Layout for Tablet and Desktop apps

Xamarin.Forms supports all device types available on the supported platforms, so in addition to phones, apps can also run on:

  • iPads,
  • Android tablets,
  • Windows tablets and desktop computers (running Windows 10).

This page briefly discusses:

Device Types

Larger screen devices are available for all of the platforms supported by Xamarin.Forms.

iPads (iOS)

The Xamarin.Forms template automatically includes iPad support by configuring the Info.plist > Devices setting to Universal (which means both iPhone and iPad are supported).

To provide a pleasant startup experience, and ensure the full screen resolution is used on all devices, you should make sure an iPad-specific launch screen (using a storyboard) is provided. This ensures the app is rendered correctly on iPad mini, iPad, and iPad Pro devices.

Prior to iOS 9 all apps took up the full screen on the device, but some iPads can now perform split screen multitasking. This means your app could take up just a slim column on the side of the screen, 50% of the width of the screen, or the entire screen.

iPad Split Screen Example

Split-screen functionality means you should design your app to work well with as little as 320 pixels wide, or as much as 1366 pixels wide.

Android Tablets

The Android ecosystem has a myriad of supported screen sizes, from small phones up to large tablets. Xamarin.Forms can support all screen sizes, but as with the other platforms you might want to adjust your user interface for larger devices.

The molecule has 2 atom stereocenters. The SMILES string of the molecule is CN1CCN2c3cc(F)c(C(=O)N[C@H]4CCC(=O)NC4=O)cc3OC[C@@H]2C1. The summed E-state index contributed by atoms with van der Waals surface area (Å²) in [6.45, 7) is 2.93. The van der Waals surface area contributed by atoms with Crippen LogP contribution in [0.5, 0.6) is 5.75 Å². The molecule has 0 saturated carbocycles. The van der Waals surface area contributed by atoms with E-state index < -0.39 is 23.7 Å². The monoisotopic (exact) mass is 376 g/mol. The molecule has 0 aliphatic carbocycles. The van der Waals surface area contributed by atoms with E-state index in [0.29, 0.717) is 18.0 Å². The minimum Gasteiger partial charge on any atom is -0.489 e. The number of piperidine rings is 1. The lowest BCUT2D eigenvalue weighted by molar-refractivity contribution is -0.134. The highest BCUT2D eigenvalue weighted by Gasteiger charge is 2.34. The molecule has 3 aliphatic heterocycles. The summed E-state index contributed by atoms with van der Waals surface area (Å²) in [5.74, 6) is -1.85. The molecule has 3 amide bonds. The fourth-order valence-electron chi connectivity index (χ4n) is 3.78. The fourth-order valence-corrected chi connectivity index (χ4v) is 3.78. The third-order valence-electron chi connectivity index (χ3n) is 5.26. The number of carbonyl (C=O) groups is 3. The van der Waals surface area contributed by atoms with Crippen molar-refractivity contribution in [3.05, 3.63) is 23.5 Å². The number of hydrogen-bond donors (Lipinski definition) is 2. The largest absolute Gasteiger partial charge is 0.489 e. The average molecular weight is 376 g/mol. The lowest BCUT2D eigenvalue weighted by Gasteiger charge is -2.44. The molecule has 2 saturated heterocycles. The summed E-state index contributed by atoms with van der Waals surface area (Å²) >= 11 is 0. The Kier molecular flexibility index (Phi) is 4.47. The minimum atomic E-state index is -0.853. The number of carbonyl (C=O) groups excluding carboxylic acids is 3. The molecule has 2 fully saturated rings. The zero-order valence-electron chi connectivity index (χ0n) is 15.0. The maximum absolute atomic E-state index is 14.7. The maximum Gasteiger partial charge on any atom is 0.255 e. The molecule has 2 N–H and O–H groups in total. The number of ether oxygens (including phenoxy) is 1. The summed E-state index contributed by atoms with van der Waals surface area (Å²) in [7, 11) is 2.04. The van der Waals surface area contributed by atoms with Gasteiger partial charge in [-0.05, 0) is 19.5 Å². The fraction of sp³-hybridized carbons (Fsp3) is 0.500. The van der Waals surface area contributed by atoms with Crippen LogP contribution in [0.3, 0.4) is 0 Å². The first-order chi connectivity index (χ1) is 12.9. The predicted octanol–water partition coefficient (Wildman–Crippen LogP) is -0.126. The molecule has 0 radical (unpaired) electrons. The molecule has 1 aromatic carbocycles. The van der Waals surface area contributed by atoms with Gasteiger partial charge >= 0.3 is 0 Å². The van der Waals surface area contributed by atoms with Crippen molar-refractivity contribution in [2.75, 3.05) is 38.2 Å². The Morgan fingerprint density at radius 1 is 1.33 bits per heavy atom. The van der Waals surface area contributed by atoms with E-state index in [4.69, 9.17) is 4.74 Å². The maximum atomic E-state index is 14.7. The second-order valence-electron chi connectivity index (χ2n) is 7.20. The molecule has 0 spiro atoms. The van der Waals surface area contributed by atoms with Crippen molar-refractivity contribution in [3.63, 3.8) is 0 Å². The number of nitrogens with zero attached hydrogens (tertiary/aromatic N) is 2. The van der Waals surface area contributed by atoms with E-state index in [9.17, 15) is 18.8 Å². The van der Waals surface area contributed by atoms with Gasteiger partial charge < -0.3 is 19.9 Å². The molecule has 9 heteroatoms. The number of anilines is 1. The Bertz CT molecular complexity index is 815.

When supporting many different screen resolutions, you can provide your native image resources in different sizes to optimize the user experience. Review the Android resources documentation (and in particular creating resources for varying screen sizes) for more information on how to structure the folders and filenames in your Android app project to include optimized image resources in your app.

Windows Tablets and Desktops

To support tablets and desktop computers running Windows, you'll need to use Windows UWP support, which builds universal apps that run on Windows 10.

Apps running on Windows tablets and desktops can be resized to arbitrary dimensions in addition to running full-screen.

Windows Split Screen Example

Optimize for Tablet and Desktop

You can adjust your Xamarin.Forms user interface depending on whether a phone or tablet/desktop device is being used. This means you can optimize the user-experience for large-screen devices such as tablets and desktop computers.


You can use the Device class to change the behavior of your app or user interface. Using the Device.Idiom enumeration you can

if (Device.Idiom == TargetIdiom.Phone)
    HeroImage.Source = ImageSource.FromFile("hero.jpg");
} else {
    HeroImage.Source = ImageSource.FromFile("herotablet.jpg");

This approach can be expanded to make significant changes to individual page layouts, or even to render entirely different pages on larger screens.

Leverage MasterDetailPage

The MasterDetailPage is ideal for larger screens, especially on the iPad where it uses the UISplitViewController to provide a native iOS experience.

Review this Xamarin blog post to see how you can adapt your user interface so that phones use one layout and larger screens can use another (with the MasterDetailPage).